Caperton covered the Elizabeth Smart speech about abstinence already, and my Guardian column this week is on a similar topic: How an emphasis on purity is bad for women, bad for men and bad for rape survivors:...read more
The horrific stories of the abuse inflicted by Ariel Castro upon his victims Michelle Knight, Amanda Berry and Gina de Jesus for a decade of imprisonment have been this week’s big news story, and I know some of you will want to discuss it. Because of the potential for triggering, I’m giving it a thread of its own so those readers who want to avoid potential PTSD triggers can do so....read more
Elizabeth Smart, kidnapped at knifepoint from her bedroom at age 14 and subject to horrible abuses for the next nine months, says she didn’t run from her captors because her abstinence-only education had taught her to feel like a worthless, chewed-up piece of gum....read more
Content note: Rape threats.
Dean Saxton, a student at the University of Arizona, is hanging out on campus with a “You Deserve Rape” sign. Because you’re dressed like a whore, of course, so you’re asking for it. The University says there’s nothing they can do, because he hasn’t violated the student code of conduct. I would suggest that maybe it’s time to rewrite the student code of conduct?...read more
Over at Al Jazeera, I’m writing about the evolution of American laws on rape and sexual assault. Over the decades, sexual assault law and jurisprudence have changed along with the status of women; the law has both reflected the culture and helped to move it forward. In light of that, perhaps it’s time for another shift in the law, to a model of affirmative consent:...read more
Over at the Guardian, I’m writing about Adria Richards, and how victim-blaming for cyber harassment parallels victim-blaming in rape cases:
Of course it’s possible to disagree with Richards’ actions while still focusing on the real problem: misogyny online and in tech spaces. But it’s really not possible to pontificate at length on what Richards should have done without obscuring the fact that when women speak out, we’re met with rape threats.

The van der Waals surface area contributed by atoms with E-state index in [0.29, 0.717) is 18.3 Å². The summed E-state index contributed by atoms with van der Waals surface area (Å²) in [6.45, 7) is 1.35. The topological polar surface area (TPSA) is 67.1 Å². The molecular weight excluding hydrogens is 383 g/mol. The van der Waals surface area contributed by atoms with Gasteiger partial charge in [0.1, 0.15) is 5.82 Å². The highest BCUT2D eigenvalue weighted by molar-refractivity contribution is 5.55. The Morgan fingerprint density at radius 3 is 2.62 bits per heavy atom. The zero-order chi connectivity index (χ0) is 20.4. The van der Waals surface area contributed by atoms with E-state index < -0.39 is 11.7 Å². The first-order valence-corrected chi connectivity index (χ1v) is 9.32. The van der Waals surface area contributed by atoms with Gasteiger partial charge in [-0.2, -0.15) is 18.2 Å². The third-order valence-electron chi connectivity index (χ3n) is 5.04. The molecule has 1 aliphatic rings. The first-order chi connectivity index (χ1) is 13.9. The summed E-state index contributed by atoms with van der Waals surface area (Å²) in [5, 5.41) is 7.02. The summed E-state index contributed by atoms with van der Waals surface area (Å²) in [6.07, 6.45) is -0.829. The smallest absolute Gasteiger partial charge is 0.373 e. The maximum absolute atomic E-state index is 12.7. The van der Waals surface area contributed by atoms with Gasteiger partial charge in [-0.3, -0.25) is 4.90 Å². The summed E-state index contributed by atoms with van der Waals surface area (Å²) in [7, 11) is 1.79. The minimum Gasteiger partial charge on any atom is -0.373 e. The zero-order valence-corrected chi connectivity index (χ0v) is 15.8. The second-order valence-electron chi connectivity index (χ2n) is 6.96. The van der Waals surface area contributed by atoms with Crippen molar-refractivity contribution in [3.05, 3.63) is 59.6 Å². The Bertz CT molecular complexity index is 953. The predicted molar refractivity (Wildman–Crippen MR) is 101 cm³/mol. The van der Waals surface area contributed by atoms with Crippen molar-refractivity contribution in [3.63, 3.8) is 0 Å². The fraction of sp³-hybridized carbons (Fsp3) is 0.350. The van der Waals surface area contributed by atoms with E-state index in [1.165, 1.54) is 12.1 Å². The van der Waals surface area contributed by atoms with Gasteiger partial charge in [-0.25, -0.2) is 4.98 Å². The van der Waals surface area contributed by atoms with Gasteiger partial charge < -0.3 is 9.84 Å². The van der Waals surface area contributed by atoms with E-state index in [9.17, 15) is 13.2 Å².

Zerlina Maxwell received sexualized, racist death threats for daring to publicly say that women should not hold responsibility for preventing their own rapes when men should be trained not to be rapists. She refused to be bullied into silence....read more
A whole lot of people, as it turns out. This week at the Guardian I’m writing about the Commission on the Status of Women, a two-week-long UN conference that wrapped up on Friday and, thankfully, resulted in a signed document pledging action on women’s rights. But in the lead-up to the signing, we saw a variety of actors from all around the world try to impede anti-violence efforts. Who? Russia, Iran, the Vatican, the Muslim Brotherhood and American pro-life groups, among others. They had a variety of objections, but the chief ones were that the proposed CSW document would treat husbands who rape their wives the same way as men who rape strangers, would disallow countries from using the “it’s our culture / religion / tradition” excuse to avoid implementing anti-violence measures, and stated that women have a right to bodily integrity and freedom:...read more
[Content note: rape culture, victim-blaming, slut-shaming]
Share your rage in the comments....read more
Attorneys for Trent Mays and Ma’like Richmond, the two accused rapists of a 16-year-old girl in Steubenville, Ohio, will be taking a bold new approach in their clients’ defense. Okay, that was a lie — they’ll be taking the classic, time-honored approach by asserting that the girl wasn’t actually raped, because she didn’t say no. Ah, the old “absence-of-slurred-and-feeble-no means yes” defense never goes out of style....read more
Here are some good, basic ideas for fighting violence against women:
1. Violence against intimate partners is not ok.
2. Rape is rape, even within a marriage.
3. Religion, custom and tradition are not excuses for committing acts of violence.
4. Everyone has a right to bodily autonomy and integrity.
Those are the exact ideas that may tank a final communique from the Commission on the Status of Women, thanks primarily to Iran, Russia and the Vatican, but also because of objections and concerns from religious conservatives in the U.S., Egypt and Poland. Good work, guys. You must be very proud....read more
[TW for sexual assault and racism]
When I started reading this article on the “yellow rose of Texas,” I thought the first line (“Her name was Emily Morgan, and she was the sweetest little rosebud that Texas ever knew”) was intentionally over-wrought to segue into sarcasm and criticism. But nope! Did you know that once upon a time there was a beautiful young indentured servant named Emily Morgan, and her beauty was so overwhelming that Gen. Santa Ana was “smitten” with her and, according to the Texas Monthly, “Whether the attraction was mutual we do not know, but the mulatto girl quickly became one of the spoils of Santa Anna’s campaign”? Did you know that she was a true Texan, and “certainly appears to have done her part in keeping her abductor occupied” so that “While the concupiscent commander and the fetching servant girl occupied themselves within the tent, the Texans charged across the plain and set upon the idle Mexican camp with the force of a crushing wave”? And that while this Yellow Rose saved Texas, “We lose track of Emily Morgan shortly after her services to Texas were rendered. She never surfaced again, except of course in song.” How wonderful that her “services” were so helpful! How lovely that her beauty made her just irresistible to Santa Ana, so that he couldn’t help but rape her.
Oops, did I say “rape” and ruin the romance of this article?...read more